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JPS shakeup includes board members resigning

FORT WORTH — The shakeup at JPS Health Network continued Thursday with the appointment of an interim chief executive officer and replacement of the company that was supposed to keep John Peter Smith Hospital clean.

Two board members — Don O'Neal and Ronnie Coulson — announced that they are stepping down.

And a top administrator defended his handling of scathing consultant reports, saying that the studies were available to many and had guided changes that the hospital board had endorsed in recent months. But the comments by Chief Operating Officer Ron Stutes drew biting criticism from some JPS board members, who said that the board should have been given the studies, which cost more than $650,000.

Interim CEO appointed

The board named Robert Earley, JPS' senior vice president for public affairs and advocacy, to take over, effective Friday, for David Cecero, who is to retire when his contract expires in September.

Earley, a six-term Texas legislator, university professor and political consultant, has been a JPS administrator since October 2005.

Cecero will be paid his annual salary of more than $700,000 through July 2009 to continue to act as an adviser.

Questions about report

Stutes tried to calm the board about recent revelations that have roiled the taxpayer-financed health system, particularly concerning scathing reports by a Houston-based consultant, Insight Advantage. He received the 600-plus pages of findings and is responsible for many of the areas of concern cited, but he did not tell the board of the reports nor provide copies to board members.

Chief Financial Officer Gale Pileggi requested the studies, ordering them in increments. Because individual segments cost less than $500,000, board approval wasn't sought and board members were unaware of the contracts.

Stutes defended his handling of the reports, which were brought to light in a series of Star-Telegram reports.

"There were over 1,000 people involved in the process," he said. "This was not something that was hidden on the shelf. As you can tell from some of the consultant's reports, it was not sugar-coated."

The reports described a health-care system marred by filth, ineptitude and callousness. Doctors and nurses struggled with broken and missing equipment and medical records. Patients faced numerous delays and a dehumanizing environment.

Stutes also said several projects approved by the board had their genesis in the consultant's findings such as renovations to the sterile processing center, hiring patient advocates, and new clinic construction. And, Stutes said, some staffing changes have occurred to improve medical records management.

"There has been a lot said about who read the reports and who didn't read the reports. Let me just say lots of people had the information," Stutes said, after he gave the board an inch-thick summary of Insight's findings along with lists of issues that he said have been addressed.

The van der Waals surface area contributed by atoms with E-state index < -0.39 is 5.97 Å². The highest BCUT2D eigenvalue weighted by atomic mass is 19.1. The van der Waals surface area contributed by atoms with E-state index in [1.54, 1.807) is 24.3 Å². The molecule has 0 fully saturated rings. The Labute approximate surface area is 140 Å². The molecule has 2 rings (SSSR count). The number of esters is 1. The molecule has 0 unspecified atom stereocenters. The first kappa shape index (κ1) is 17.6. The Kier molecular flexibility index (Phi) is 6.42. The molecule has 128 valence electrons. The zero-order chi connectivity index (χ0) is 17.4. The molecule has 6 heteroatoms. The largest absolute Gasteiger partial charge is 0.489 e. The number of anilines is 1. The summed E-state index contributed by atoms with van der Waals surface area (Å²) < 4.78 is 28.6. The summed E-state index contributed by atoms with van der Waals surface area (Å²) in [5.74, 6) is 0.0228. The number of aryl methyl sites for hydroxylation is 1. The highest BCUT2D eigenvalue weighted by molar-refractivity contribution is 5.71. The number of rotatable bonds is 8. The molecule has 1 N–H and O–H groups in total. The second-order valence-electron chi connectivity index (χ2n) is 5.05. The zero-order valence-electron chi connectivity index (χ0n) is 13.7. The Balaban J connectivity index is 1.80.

"I think it was handled poorly," board member Dr. Bernard Rubin said. "Ultimately, we are paying for it and ultimately we are responsible. If you want people to make the right decisions, you need to give them the right information. If I don't have the information, I certainly can't make the decision."

Rubin also said that he was surprised that JPS had to turn to Insight consultants to point out "things that we should have already known."

Board member Dr. Gary Floyd sharply criticized Stutes for suggesting that the board was aware of the consultant's findings because of innocuous conversations at past board meetings.

"I am just livid," he said. "You may have said there was a study, but until I read it in the Star-Telegram, I didn't see any results. This board should have known about [the InSight reports)]. I think it is unconscionable to say you have seen bits and pieces of this and that we've taken action on this. We need to be transparent."

Board member the Rev. Ralph Emerson was supportive of JPS staff and applauded them for commissioning the study. "You didn't have to do this."

New cleaning company

Among the most disturbing findings in the InSight reports were descriptions of filthy conditions, some of which could put patients at risk of infection. Consultants reported that trash cars overflowed, bathrooms weren't regularly cleaned, and nurses readying operating rooms found blood, bone and globules of fat on the walls and floor. Some rooms reeked, and some nurses told consultants that the environmental services staff should be fired.

Stutes told the Star-Telegram in April that the problems had been corrected with the hiring of additional housekeeping staff three times in the past six months, and management changes.

But Thursday, JPS officials recommended replacing the cleaning company, Crothall Services Group, that JPS has used for 15 years, citing poor performance and other concerns.

"I believe they should be more proactive, not waiting for me to come to them to say 'do this' or 'do that,' " JPS assistant administrator Charles Williams told the board, in describing problems with Crothall.

"I've been here 13 months and there has been 70 percent turnover in the management for the EVS contract," he said. "So yes, I am concerned about the quality of work. Housekeeping. They are the one service that goes into every room every day. They touch every patient's lives."

Crothall representatives lobbied the JPS board to renew its contract.

"Being here 15 years, we in the business call it the curse of the incumbent," said Richard Mensek, a division vice president for Crothall.

But the board voted unanimously to pay about $9.3 million annually to contract with Maryland-based Sodexo Health Care Services instead.

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